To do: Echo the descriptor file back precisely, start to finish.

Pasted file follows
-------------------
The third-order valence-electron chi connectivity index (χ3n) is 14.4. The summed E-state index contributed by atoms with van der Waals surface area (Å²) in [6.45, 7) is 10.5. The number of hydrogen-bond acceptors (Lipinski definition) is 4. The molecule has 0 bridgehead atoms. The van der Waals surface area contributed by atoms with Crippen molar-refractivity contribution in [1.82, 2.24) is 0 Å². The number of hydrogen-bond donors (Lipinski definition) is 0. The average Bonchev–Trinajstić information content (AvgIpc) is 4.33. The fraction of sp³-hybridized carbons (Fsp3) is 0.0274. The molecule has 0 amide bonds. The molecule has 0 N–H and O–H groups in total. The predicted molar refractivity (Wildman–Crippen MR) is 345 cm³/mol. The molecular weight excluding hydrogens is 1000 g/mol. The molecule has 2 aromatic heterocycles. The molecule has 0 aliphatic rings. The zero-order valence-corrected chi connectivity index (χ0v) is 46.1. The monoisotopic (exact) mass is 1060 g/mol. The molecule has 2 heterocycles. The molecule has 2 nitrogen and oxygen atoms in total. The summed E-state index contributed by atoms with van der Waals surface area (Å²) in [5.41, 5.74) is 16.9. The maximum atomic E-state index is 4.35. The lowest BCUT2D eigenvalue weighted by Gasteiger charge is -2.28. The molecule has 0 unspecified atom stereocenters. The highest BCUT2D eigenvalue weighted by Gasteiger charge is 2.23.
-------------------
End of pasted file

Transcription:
The third-order valence-electron chi connectivity index (χ3n) is 14.4. The summed E-state index contributed by atoms with van der Waals surface area (Å²) in [6.45, 7) is 10.5. The number of hydrogen-bond acceptors (Lipinski definition) is 4. The molecule has 0 bridgehead atoms. The van der Waals surface area contributed by atoms with Crippen molar-refractivity contribution in [1.82, 2.24) is 0 Å². The number of hydrogen-bond donors (Lipinski definition) is 0. The average Bonchev–Trinajstić information content (AvgIpc) is 4.33. The fraction of sp³-hybridized carbons (Fsp3) is 0.0274. The molecule has 0 amide bonds. The molecule has 0 N–H and O–H groups in total. The predicted molar refractivity (Wildman–Crippen MR) is 345 cm³/mol. The molecular weight excluding hydrogens is 1000 g/mol. The molecule has 2 aromatic heterocycles. The molecule has 0 aliphatic rings. The zero-order valence-corrected chi connectivity index (χ0v) is 46.1. The monoisotopic (exact) mass is 1060 g/mol. The molecule has 2 heterocycles. The molecule has 2 nitrogen and oxygen atoms in total. The summed E-state index contributed by atoms with van der Waals surface area (Å²) in [5.41, 5.74) is 16.9. The maximum atomic E-state index is 4.35. The lowest BCUT2D eigenvalue weighted by Gasteiger charge is -2.28. The molecule has 0 unspecified atom stereocenters. The highest BCUT2D eigenvalue weighted by Gasteiger charge is 2.23.